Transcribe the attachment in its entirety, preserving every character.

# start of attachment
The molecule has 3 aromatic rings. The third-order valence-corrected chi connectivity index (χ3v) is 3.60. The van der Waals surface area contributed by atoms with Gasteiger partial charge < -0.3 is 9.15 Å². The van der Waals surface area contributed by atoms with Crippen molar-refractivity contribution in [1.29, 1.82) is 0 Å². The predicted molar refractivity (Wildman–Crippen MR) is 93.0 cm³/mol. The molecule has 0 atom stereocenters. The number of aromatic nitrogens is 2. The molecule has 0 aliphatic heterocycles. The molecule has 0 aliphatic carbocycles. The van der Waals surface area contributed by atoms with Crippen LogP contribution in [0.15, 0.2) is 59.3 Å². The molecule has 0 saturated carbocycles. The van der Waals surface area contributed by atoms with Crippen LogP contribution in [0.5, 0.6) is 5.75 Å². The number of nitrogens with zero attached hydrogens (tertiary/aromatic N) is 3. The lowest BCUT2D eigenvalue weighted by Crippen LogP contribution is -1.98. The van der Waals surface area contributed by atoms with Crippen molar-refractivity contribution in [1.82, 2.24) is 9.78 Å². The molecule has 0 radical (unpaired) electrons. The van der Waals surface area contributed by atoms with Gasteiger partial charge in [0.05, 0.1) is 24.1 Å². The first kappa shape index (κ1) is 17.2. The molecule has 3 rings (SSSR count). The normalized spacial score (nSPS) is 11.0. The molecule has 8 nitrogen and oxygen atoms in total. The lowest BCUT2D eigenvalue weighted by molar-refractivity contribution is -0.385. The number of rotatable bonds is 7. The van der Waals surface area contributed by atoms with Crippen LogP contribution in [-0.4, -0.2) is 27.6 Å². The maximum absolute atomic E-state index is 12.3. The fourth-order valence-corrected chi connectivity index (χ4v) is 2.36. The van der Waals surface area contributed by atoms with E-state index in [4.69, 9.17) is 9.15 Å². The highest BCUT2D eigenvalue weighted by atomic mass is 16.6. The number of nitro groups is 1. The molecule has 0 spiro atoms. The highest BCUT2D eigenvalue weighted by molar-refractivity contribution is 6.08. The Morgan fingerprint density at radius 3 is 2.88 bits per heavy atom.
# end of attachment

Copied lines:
The molecule has 3 aromatic rings. The third-order valence-corrected chi connectivity index (χ3v) is 3.60. The van der Waals surface area contributed by atoms with Gasteiger partial charge < -0.3 is 9.15 Å². The van der Waals surface area contributed by atoms with Crippen molar-refractivity contribution in [1.29, 1.82) is 0 Å². The predicted molar refractivity (Wildman–Crippen MR) is 93.0 cm³/mol. The molecule has 0 atom stereocenters. The number of aromatic nitrogens is 2. The molecule has 0 aliphatic heterocycles. The molecule has 0 aliphatic carbocycles. The van der Waals surface area contributed by atoms with Crippen LogP contribution in [0.15, 0.2) is 59.3 Å². The molecule has 0 saturated carbocycles. The van der Waals surface area contributed by atoms with Crippen LogP contribution in [0.5, 0.6) is 5.75 Å². The number of nitrogens with zero attached hydrogens (tertiary/aromatic N) is 3. The lowest BCUT2D eigenvalue weighted by Crippen LogP contribution is -1.98. The van der Waals surface area contributed by atoms with Crippen molar-refractivity contribution in [1.82, 2.24) is 9.78 Å². The molecule has 0 radical (unpaired) electrons. The van der Waals surface area contributed by atoms with Gasteiger partial charge in [0.05, 0.1) is 24.1 Å². The first kappa shape index (κ1) is 17.2. The molecule has 3 rings (SSSR count). The normalized spacial score (nSPS) is 11.0. The molecule has 8 nitrogen and oxygen atoms in total. The lowest BCUT2D eigenvalue weighted by molar-refractivity contribution is -0.385. The number of rotatable bonds is 7. The van der Waals surface area contributed by atoms with Crippen LogP contribution in [-0.4, -0.2) is 27.6 Å². The maximum absolute atomic E-state index is 12.3. The fourth-order valence-corrected chi connectivity index (χ4v) is 2.36. The van der Waals surface area contributed by atoms with E-state index in [4.69, 9.17) is 9.15 Å². The highest BCUT2D eigenvalue weighted by atomic mass is 16.6. The number of nitro groups is 1. The molecule has 0 spiro atoms. The highest BCUT2D eigenvalue weighted by molar-refractivity contribution is 6.08. The Morgan fingerprint density at radius 3 is 2.88 bits per heavy atom.